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אסיף מאגר המחקר החקלאי
פותח על ידי קלירמאש פתרונות בע"מ -
Potential health risks associated with utilization of reclaimed wastewater for irrigation in a greenhouse production system
Year:
2008
Source of publication :
Acta Horticulturae
Authors :
בר-טל, אשר
;
.
ברנשטיין, נירית
;
.
יופה, מרינה
;
.
פרידמן, חיה
;
.
Volume :
797
Co-Authors:
Bernstein, N., Institute of Soil Water and Environmental Sciences, Agricultural Research Organization Volcani Center, P.O. Box 6, Bet-Dagan, 50-250, Ireland
Bar-Tal, A., Institute of Soil Water and Environmental Sciences, Agricultural Research Organization Volcani Center, P.O. Box 6, Bet-Dagan, 50-250, Ireland
Friedman, H., Dept. of Postharvest Science of Fresh Produce, Agricultural Research Organization Volcani Center, P.O. Box 6, Bet-Dagan, 50-250, Ireland
Ioffe, M., Institute of Soil Water and Environmental Sciences, Agricultural Research Organization Volcani Center, P.O. Box 6, Bet-Dagan, 50-250, Ireland
Facilitators :
From page:
327
To page:
332
(
Total pages:
6
)
Abstract:
Scarcity of water in arid and semi-arid regions makes treated urban waste water an unavoidable alternative water source for irrigation. While a lot of attention has been given to evaluation of potential health risks associated with the irrigation of crops by treated urban waste in open fields, no information is available concerning irrigation with waste water in a closed greenhouse in soil-less cultivation. The fate of human pathogens originating from waste water in a greenhouse environment and throughout the marketing chain has never been assessed. The aims of the present study were to evaluate the effects of irrigation with treated effluent on yield production of soil-less cultivated roses and to examine the fate of indicators of fecal pollution throughout the greenhouse production system and during cut-flower vaselife. Rose plants grown in mineral (perlite) or organic (coconut fibers) soil-less media were irrigated with potable or secondary (treated) urban waste water. Initial signs of damage to the plants appeared at the second year of irrigation with the effluent in plants cultivated in coconut fibers. The E. coli detected in the effluent source water were suppressed by the routine practice of chlorination. No E. coli were detected thereafter in the source water, fertigation solution, soil-less media, leaf surfaces, air inside or outside the greenhouse or vase water of the cut-flowers.
Note:
Related Files :
Coliforms
E. coli
effluent
Escherichia coli
Rosa
Rosa indica
Soil-less
עוד תגיות
תוכן קשור
More details
DOI :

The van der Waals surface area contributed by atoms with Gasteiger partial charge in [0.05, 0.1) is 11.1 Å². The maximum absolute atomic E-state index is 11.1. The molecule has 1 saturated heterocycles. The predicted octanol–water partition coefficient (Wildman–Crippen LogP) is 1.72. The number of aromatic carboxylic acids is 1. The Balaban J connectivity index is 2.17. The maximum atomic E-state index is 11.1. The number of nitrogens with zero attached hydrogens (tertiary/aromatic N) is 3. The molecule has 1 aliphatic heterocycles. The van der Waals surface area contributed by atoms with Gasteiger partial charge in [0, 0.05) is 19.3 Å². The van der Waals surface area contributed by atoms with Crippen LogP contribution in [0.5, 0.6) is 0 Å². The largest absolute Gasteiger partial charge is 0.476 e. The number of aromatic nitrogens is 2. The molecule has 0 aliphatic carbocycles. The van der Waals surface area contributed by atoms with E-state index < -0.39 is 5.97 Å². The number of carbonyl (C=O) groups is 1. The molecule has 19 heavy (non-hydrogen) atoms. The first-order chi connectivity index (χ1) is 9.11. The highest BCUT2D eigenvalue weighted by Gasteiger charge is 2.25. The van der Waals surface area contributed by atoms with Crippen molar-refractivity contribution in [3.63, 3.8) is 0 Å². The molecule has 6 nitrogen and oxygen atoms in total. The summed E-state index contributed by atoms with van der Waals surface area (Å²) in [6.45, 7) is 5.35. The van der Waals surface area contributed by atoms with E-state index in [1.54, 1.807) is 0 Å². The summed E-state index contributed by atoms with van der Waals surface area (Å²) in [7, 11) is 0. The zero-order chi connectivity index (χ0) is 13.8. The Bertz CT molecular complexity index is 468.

Article number:
Affiliations:
Database:
סקופוס
Publication Type:
מאמר מתוך כינוס
;
.
Language:
אנגלית
Editors' remarks:
ID:
25916
Last updated date:
02/03/2022 17:27
Creation date:
17/04/2018 00:18
Scientific Publication
Potential health risks associated with utilization of reclaimed wastewater for irrigation in a greenhouse production system
797
Bernstein, N., Institute of Soil Water and Environmental Sciences, Agricultural Research Organization Volcani Center, P.O. Box 6, Bet-Dagan, 50-250, Ireland
Bar-Tal, A., Institute of Soil Water and Environmental Sciences, Agricultural Research Organization Volcani Center, P.O. Box 6, Bet-Dagan, 50-250, Ireland
Friedman, H., Dept. of Postharvest Science of Fresh Produce, Agricultural Research Organization Volcani Center, P.O. Box 6, Bet-Dagan, 50-250, Ireland
Ioffe, M., Institute of Soil Water and Environmental Sciences, Agricultural Research Organization Volcani Center, P.O. Box 6, Bet-Dagan, 50-250, Ireland
Potential health risks associated with utilization of reclaimed wastewater for irrigation in a greenhouse production system
Scarcity of water in arid and semi-arid regions makes treated urban waste water an unavoidable alternative water source for irrigation. While a lot of attention has been given to evaluation of potential health risks associated with the irrigation of crops by treated urban waste in open fields, no information is available concerning irrigation with waste water in a closed greenhouse in soil-less cultivation. The fate of human pathogens originating from waste water in a greenhouse environment and throughout the marketing chain has never been assessed. The aims of the present study were to evaluate the effects of irrigation with treated effluent on yield production of soil-less cultivated roses and to examine the fate of indicators of fecal pollution throughout the greenhouse production system and during cut-flower vaselife. Rose plants grown in mineral (perlite) or organic (coconut fibers) soil-less media were irrigated with potable or secondary (treated) urban waste water. Initial signs of damage to the plants appeared at the second year of irrigation with the effluent in plants cultivated in coconut fibers. The E. coli detected in the effluent source water were suppressed by the routine practice of chlorination. No E. coli were detected thereafter in the source water, fertigation solution, soil-less media, leaf surfaces, air inside or outside the greenhouse or vase water of the cut-flowers.
Scientific Publication
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